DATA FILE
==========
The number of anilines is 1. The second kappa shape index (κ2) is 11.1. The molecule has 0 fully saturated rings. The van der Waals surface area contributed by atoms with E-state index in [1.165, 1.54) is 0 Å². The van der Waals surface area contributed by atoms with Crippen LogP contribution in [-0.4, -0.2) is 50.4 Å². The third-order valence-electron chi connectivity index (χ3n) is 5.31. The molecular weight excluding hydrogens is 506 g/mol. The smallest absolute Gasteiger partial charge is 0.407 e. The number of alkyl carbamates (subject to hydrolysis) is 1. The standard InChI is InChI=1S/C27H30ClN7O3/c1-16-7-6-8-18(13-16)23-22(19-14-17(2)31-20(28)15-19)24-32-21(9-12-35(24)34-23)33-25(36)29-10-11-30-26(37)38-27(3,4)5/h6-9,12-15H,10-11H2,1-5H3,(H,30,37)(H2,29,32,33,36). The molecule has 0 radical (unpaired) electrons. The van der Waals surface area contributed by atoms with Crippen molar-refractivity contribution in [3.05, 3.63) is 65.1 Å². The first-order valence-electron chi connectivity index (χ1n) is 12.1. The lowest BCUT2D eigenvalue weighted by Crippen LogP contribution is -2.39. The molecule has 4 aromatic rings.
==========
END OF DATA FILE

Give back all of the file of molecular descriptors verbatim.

The number of anilines is 1. The second kappa shape index (κ2) is 11.1. The molecule has 0 fully saturated rings. The van der Waals surface area contributed by atoms with E-state index in [1.165, 1.54) is 0 Å². The van der Waals surface area contributed by atoms with Crippen LogP contribution in [-0.4, -0.2) is 50.4 Å². The third-order valence-electron chi connectivity index (χ3n) is 5.31. The molecular weight excluding hydrogens is 506 g/mol. The smallest absolute Gasteiger partial charge is 0.407 e. The number of alkyl carbamates (subject to hydrolysis) is 1. The standard InChI is InChI=1S/C27H30ClN7O3/c1-16-7-6-8-18(13-16)23-22(19-14-17(2)31-20(28)15-19)24-32-21(9-12-35(24)34-23)33-25(36)29-10-11-30-26(37)38-27(3,4)5/h6-9,12-15H,10-11H2,1-5H3,(H,30,37)(H2,29,32,33,36). The molecule has 0 radical (unpaired) electrons. The van der Waals surface area contributed by atoms with Crippen molar-refractivity contribution in [3.05, 3.63) is 65.1 Å². The first-order valence-electron chi connectivity index (χ1n) is 12.1. The lowest BCUT2D eigenvalue weighted by Crippen LogP contribution is -2.39. The molecule has 4 aromatic rings.